On September 11, 2001, 19 members of the al-Qaeda terrorist organization hijacked planes and flew them into the Pentagon and the two towers of the World Trade Center, while another crashed into western Pennsylvania after passengers stormed the cockpit. Ultimately, nearly 3,000 people died in the deadliest foreign attack on American soil in U.S. history. Americans grappled with a complex set of emotional responses in the aftermath of the horrible tragedy: shock, confusion, fear, anger, grief, despair, and a desire for revenge. However, there were also expressions of communal solidarity and gratitude for heroes (such as the first responders who risked their lives to try to save victims), as well as a surge in displays of patriotism.
While there was no universal agreement on how to respond to the September 11 attacks, there was a widespread belief among Americans that the U.S. needed to take significant new steps to stay safe in a “post-9/11 world.” In this climate, President George W. Bush pledged to launch a “War on Terror” that would “not end until every terrorist group of global reach has been found, stopped, and defeated.” This not only would involve targeting terrorist organizations, but also, as Bush asserted in an October 2001 news conference, “governments that support or shelter them.” Thus, the U.S. invaded Afghanistan–the country in which al-Qaeda leader Osama bin Laden was hiding–and ousted the ruling Taliban government. More controversially, the U.S. invaded Iraq, charging that the government of authoritarian leader Saddam Hussein had “weapons of mass destruction” (known as WMD’s) and ties to al-Qaeda. Public opinion of the war suffered when the intelligence underlying these claims was discredited and no live WMD’s were ever found. And despite Administration confidence that the U.S. would smoothly create a stable, democratic Iraq, the quick overthrow of Hussein was followed by a years’ long insurgency targeting the new government and U.S. troops, as well as a brutal civil war between Sunni and Shia ethnic groups. By the time the U.S. began to withdraw its troops in the late 2000s, the majority of Americans came to view the war as a mistake.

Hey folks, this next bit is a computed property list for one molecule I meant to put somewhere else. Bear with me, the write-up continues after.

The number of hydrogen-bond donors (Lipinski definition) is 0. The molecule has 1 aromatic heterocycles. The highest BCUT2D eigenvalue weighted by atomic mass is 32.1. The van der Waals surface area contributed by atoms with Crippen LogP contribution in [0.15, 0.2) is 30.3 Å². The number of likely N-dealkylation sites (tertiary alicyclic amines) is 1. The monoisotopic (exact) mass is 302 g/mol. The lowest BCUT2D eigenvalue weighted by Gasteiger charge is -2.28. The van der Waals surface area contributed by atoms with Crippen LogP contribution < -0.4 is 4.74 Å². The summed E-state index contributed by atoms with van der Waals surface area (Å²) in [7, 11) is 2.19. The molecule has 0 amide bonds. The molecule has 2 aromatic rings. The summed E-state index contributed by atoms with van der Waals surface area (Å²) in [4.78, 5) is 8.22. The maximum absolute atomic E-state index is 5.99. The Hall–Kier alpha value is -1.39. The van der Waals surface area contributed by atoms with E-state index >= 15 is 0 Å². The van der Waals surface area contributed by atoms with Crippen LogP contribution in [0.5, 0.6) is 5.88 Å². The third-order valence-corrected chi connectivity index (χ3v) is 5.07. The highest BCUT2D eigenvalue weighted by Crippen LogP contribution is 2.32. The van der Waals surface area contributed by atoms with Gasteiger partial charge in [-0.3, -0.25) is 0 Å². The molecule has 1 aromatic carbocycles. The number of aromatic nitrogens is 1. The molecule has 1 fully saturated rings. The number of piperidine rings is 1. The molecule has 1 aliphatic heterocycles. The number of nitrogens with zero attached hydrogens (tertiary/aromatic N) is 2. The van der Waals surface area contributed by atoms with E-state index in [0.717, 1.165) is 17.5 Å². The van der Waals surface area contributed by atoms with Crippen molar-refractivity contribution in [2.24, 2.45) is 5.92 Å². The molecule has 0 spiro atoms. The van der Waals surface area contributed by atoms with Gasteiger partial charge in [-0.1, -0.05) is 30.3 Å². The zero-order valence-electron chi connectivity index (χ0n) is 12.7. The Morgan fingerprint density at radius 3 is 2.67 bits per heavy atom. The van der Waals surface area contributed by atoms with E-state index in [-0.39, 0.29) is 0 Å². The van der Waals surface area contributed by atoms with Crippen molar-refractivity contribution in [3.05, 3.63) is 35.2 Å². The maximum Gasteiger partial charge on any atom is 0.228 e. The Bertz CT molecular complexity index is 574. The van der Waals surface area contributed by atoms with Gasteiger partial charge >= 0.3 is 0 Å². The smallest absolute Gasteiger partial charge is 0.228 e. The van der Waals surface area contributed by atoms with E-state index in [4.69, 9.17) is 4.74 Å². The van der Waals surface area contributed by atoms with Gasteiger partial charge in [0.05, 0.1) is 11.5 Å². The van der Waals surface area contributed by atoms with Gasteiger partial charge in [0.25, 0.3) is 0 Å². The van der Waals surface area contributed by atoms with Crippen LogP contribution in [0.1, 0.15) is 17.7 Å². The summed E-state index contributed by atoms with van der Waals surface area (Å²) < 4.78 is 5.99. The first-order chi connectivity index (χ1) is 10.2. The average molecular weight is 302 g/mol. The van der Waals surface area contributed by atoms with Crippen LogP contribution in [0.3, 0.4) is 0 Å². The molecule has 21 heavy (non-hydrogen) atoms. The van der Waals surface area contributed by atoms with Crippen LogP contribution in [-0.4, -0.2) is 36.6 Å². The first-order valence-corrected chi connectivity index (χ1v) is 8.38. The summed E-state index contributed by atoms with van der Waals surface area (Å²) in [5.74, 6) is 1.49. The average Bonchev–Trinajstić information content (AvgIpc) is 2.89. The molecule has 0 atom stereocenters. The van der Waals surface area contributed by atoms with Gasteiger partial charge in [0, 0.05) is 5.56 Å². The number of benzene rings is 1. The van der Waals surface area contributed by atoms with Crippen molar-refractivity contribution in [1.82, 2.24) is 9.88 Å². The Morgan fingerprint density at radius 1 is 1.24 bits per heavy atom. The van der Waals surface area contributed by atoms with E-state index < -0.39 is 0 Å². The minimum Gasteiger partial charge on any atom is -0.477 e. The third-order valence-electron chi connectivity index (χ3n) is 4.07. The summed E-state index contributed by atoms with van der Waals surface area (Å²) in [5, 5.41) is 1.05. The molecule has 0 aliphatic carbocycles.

Other aspects of the War on Terror proved politically controversial as well. The 2001 USA PATRIOT Act expanded the government’s legal power to surveil American citizens in an effort to prevent future terrorist attacks, and the National Security Agency secretly conducted mass surveillance of citizens’ email and phone data. The Department of Justice created a legal framework allowing for “indefinite detention” (the U.S. could hold suspected terrorists without charge for the duration of the War on Terror) and “enhanced interrogation” tactics (such as sleep deprivation, cramped confinement in tiny spaces, and waterboarding) that critics and a 2012 Senate report condemned as torture. While many Americans defended these practices as necessary to combat a dangerous terrorist threat, critics charged that the Bush Administration had abandoned the country’s constitutional freedoms and moral compass.
Thus, while the September 11 attacks led to brief political unity, the ensuing War on Terror created divisive political controversies and challenging ethical debates.